Oil, the Persian Gulf States, and the United States

By Võ Xuân Hân | Go to book overview

3
The Lands and Their Economies

A PHYSICAL PROFILE

The total land area of the GCC countries is approximately 2,475,190 square kilometers (approximately 28 percent of the United States). In terms of size, Saudi Arabia is the largest GCC states (over 2.1 million square kilometers) and occupies nearly 87 percent of the total area (Table 3.1). The second largest GCC state is Oman (9 percent of total area), followed by the UAE (3.4 percent) and Kuwait (0.72 percent). Bahrain, with a land area of only 620 square kilometers, is the smallest.

Geologically, the whole Arabian peninsula is a huge platform of ancient rocks that is tilted with the highest part in the West and the lowest part in the coastal East. 1 This rock formation makes the western part of Arabia rough and mountainous, and the eastern part rather flat. The East is the home of the sedimentary rocks where fossil fuel deposits were and will be discovered. This was where the history of American special relations with the Gulf began.

Generally, the Arabian peninsula has arid and extreme climactic conditions. This is due to the fact that the peninsula is basically covered with deserts. The oases are concentrated in the western coast ( Saudi Arabia), the central region ( Saudi Arabia), and the southeastern coast of the peninsula ( Oman). The presence of some surface water in the oases allows some cultivation, but there is extremely scarce irrigated land in the Gulf states. The existence of violent dust windstorms and hot weather near the center and high humidity in the coastal regions make life hash and precarious. These severe arid climactic conditions combined with the soil composition mean that agricultural activities are very limited with traditional methods and tools.

In short, the weather and soil patterns together with the lack of surface water have meant great difficulties and high costs for economically

-57-

Notes for this page

Add a new note
If you are trying to select text to create highlights or citations, remember that you must now click or tap on the first word, and then click or tap on the last word.
One moment ...
Project items

Items saved from this book

This book has been saved
Highlights (0)
Some of your highlights are legacy items.

Highlights saved before July 30, 2012 will not be displayed on their respective source pages.

You can easily re-create the highlights by opening the book page or article, selecting the text, and clicking “Highlight.”

Citations (0)
Some of your citations are legacy items.

Any citation created before July 30, 2012 will labeled as a “Cited page.” New citations will be saved as cited passages, pages or articles.

We also added the ability to view new citations from your projects or the book or article where you created them.

Notes (0)
Bookmarks (0)

You have no saved items from this book

Project items include:
  • Saved book/article
  • Highlights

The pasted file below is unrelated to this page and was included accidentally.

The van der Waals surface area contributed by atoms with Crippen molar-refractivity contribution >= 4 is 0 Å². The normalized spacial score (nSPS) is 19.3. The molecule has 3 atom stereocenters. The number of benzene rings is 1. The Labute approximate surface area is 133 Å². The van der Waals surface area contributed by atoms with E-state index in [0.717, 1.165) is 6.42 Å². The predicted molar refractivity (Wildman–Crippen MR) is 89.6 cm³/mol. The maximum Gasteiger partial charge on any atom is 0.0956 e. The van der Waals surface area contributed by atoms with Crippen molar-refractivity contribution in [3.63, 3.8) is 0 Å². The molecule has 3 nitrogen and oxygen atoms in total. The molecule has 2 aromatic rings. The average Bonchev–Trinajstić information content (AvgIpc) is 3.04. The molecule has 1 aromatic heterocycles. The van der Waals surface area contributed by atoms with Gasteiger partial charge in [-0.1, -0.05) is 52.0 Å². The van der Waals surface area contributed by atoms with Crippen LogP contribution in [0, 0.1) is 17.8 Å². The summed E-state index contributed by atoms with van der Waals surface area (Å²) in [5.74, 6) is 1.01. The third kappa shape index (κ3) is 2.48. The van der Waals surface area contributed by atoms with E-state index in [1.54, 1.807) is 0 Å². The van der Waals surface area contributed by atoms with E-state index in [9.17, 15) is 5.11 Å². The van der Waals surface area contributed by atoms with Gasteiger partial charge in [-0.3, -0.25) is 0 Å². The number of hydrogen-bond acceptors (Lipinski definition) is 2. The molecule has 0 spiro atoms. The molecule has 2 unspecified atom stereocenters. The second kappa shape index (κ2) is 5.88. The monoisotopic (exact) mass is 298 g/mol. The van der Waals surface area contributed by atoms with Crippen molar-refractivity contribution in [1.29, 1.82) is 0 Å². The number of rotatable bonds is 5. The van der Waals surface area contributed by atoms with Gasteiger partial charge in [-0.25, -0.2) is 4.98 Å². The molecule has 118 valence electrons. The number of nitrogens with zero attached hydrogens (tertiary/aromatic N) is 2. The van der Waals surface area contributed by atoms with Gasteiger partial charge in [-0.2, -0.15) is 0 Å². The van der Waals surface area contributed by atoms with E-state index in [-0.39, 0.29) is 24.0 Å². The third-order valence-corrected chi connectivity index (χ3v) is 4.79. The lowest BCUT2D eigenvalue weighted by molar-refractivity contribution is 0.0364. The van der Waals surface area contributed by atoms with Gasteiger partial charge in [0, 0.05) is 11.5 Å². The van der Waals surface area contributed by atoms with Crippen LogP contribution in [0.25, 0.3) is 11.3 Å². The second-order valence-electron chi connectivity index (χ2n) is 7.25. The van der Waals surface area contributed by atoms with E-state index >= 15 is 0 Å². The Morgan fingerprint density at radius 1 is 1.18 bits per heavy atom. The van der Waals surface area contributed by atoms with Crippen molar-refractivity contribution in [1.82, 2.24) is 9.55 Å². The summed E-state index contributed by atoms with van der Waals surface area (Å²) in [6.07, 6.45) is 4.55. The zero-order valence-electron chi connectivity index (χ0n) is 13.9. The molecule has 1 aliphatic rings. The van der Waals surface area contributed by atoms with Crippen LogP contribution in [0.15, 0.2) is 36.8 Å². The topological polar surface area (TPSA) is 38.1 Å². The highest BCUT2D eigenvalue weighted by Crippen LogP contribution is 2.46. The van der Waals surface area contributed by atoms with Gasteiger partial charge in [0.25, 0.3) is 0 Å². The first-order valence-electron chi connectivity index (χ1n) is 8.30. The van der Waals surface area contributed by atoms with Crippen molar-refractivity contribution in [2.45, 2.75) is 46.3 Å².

• Quotes/citations
  • Notes
  • Bookmarks
Notes
Cite this page

Cited page

Style
Citations are available only to our active members.
Sign up now to cite pages or passages in MLA, APA and Chicago citation styles.

(Einhorn, 1992, p. 25)

(Einhorn 25)

1

1. Lois J. Einhorn, Abraham Lincoln, the Orator: Penetrating the Lincoln Legend (Westport, CT: Greenwood Press, 1992), 25, http://www.questia.com/read/27419298.

Cited page

Bookmark this page
Oil, the Persian Gulf States, and the United States
Settings

Settings

Typeface
Text size Smaller Larger
Search within

Search within this book

Look up

Look up a word

  • Dictionary
  • Thesaurus
Please submit a word or phrase above.
Print this page

Print this page

Why can't I print more than one page at a time?

Full screen
/ 173

matching results for page

Cited passage

Style
Citations are available only to our active members.
Sign up now to cite pages or passages in MLA, APA and Chicago citation styles.

"Portraying himself as an honest, ordinary person helped Lincoln identify with his audiences." (Einhorn, 1992, p. 25).

"Portraying himself as an honest, ordinary person helped Lincoln identify with his audiences." (Einhorn 25)

"Portraying himself as an honest, ordinary person helped Lincoln identify with his audiences."1

1. Lois J. Einhorn, Abraham Lincoln, the Orator: Penetrating the Lincoln Legend (Westport, CT: Greenwood Press, 1992), 25, http://www.questia.com/read/27419298.

Cited passage

Welcome to the new Questia Reader

The Questia Reader has been updated to provide you with an even better online reading experience.  It is now 100% Responsive, which means you can read our books and articles on any sized device you wish.  All of your favorite tools like notes, highlights, and citations are still here, but the way you select text has been updated to be easier to use, especially on touchscreen devices.  Here's how:

1. Click or tap the first word you want to select.
2. Click or tap the last word you want to select.

OK, got it!

Thanks for trying Questia!

Please continue trying out our research tools, but please note, full functionality is available only to our active members.

Your work will be lost once you leave this Web page.

For full access in an ad-free environment, sign up now for a FREE, 1-day trial.

Already a member? Log in now.